If you don't want to bore and buy pistons, it would be cheaper to deck. If you buy pistons for your existing bore which have the correct pin height (CH), the top ring will travel past the wear ridge, whether visible or not. Your existing bore/build would have to be very low mileage for me to feel good about a new top ring passing that point.

IMO I would take it down, deck the block .025ish and have the intake surface on the heads cut /012" for every .010 off the deck. Might be hard to find a shop who can do that on Vortec heads, because of the configuration, but easy to find a shop who can take it off the intake.. $150.00 around here.

With your CR you could go to a decent set of 993s and get all the juice a low cr 327 has. Probably cheaper than vortec and easy to find. Not prone to cracking and also 75cc. They flow very well when window matched and cleaned up, and allow a good quench and lower compression to where you want it. I buy every 993 set I see at the core supply.
09-02-2010 07:35 PM
techinspector1
Quote:
Originally Posted by Duntov
Cr is measured from the center of the wrist pin to the top of the piston deck.
Don't know what Cr is, but the measurement you describe is compression height or CH. Also, piston deck is the distance from the piston crown to the block deck surface with the piston at TDC. Perhaps you meant to say:
CH is measured from the wrist pin centerline to the piston crown.
09-02-2010 07:21 PM
Uncle Buck
Quote:
Originally Posted by oldbogie
Your quench distance is much too great at .084 inch, it should be half that, and certainly not more than .060. As the quench distance becomes larger the tendency for detonation increases. This forces compromises in one or more of several other things which ends up sub-optimizing the engine for power and fuel efficiency. The compromises can be high octane fuel without taking thermal advantage of the fuel, this is lost power, lost fuel mileage often a large number, this hits you on the ET slip and in the wallet. Other compromises would be lowering the ignition advance, richening the mixture which again sub optimize the power and cost excessive fuel burn. Excessive fuel burn not only costs you at the pump, but reduces engine life because the excess fuel washes the upper cylinder wall lubrication away speeding the rate of wear on the piston, rings and cylinder wall.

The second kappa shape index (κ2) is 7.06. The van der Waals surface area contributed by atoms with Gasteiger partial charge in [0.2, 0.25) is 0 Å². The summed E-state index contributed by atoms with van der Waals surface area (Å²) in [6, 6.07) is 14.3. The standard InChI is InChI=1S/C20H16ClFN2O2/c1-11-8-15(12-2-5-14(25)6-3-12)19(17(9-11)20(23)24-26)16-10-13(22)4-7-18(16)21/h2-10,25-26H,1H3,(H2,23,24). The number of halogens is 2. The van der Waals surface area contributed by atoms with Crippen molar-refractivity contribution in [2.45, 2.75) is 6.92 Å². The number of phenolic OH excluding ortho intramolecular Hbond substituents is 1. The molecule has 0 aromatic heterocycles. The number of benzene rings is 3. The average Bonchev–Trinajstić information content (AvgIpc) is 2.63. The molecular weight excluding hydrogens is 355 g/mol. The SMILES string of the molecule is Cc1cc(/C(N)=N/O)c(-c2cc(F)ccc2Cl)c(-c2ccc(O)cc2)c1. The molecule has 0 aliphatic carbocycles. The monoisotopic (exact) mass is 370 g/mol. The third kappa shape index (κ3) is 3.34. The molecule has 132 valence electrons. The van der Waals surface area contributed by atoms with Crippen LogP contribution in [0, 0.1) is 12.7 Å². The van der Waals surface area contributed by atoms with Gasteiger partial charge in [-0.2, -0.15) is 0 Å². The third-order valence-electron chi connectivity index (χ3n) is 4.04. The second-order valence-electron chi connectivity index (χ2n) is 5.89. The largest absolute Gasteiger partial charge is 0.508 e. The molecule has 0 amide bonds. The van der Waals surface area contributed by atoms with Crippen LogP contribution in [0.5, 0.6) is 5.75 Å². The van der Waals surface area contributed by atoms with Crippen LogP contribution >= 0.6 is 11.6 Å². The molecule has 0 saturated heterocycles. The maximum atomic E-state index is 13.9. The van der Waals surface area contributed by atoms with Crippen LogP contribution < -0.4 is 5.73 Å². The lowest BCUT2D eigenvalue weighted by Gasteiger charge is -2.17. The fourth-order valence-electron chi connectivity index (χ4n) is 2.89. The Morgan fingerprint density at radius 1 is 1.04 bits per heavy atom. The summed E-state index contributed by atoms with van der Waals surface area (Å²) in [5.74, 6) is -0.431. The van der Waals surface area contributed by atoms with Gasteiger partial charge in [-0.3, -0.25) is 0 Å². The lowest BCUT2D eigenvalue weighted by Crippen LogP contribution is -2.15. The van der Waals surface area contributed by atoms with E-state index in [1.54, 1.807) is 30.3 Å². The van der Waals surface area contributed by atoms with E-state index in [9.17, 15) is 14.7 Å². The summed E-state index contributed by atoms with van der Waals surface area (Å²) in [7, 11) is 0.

Simple solution for you is to disassemble the engine marking everything as to where it came from so it goes back together the same way, assuming there is little wear on the pistons, rings and cylinder walls. Take the pistons out of the bottom will be better if there's any ridge on the top of the cylinder walls cylinder after smoothing and lower glaze from the cylinder walls with sand paper. Break any ridge at the top of the cylinder. Do a light hone on the walls to remove any glaze. Deck the block to zero. Clean everything super well and reassemble.

Bogie
Here's the problem I keep running into: if I bring quench to something acceptable I drive CR up.

Maybe you can help me approach this from a different direction. I plan on using Vortec heads, and I know these heads are more compression tolerant- but how much? I'm rebuilding a carbureated 327 for use in low-geared 4x4 (Toyota FJ40). I plan to install a "torque cam," but haven't even started spec'ing one yet (does that help or hurt DCR?). Can someone give me a geneal idea of the max "safe" CR for this combination running plain old 87 octane?

Also, from a straight cost standpoint, is it cheaper to buy new pistons or have the block zero-decked?
09-02-2010 06:08 PM
oldbogie
Quote:
Originally Posted by Uncle Buck
Bogie, that's one of the things that has me confused about 327's. I always thought the factory standard deck clearance for SBC's was .025. But stock style 327 flat top pistons with 4cc valve reliefs have a compression height to 1.654, which puts the crown .046 in the hole (assuming standard 9.025 deck).

With 64cc heads and a standard .040 gasket that gives me a SCR of 8.8 put a quench of .084!
OEM piston pin to crown is 1.678 for the 327, not 1.654. 1/2 the 3.25 stroke is 1.625. The rod is 5.7 inches center to center of the holes. This makes the OEM piston crown 9.003 inches above the crank centerline. That puts the crown .022 inch below the head deck. Pistons made for rebuilt engines often lower the pin to crown by .020 inch to restore the factory clearance after zero decking the block to 9 inches or thereabouts. These pistons in the case of the 327 would measure 1.658 inch from the pin center to the crown.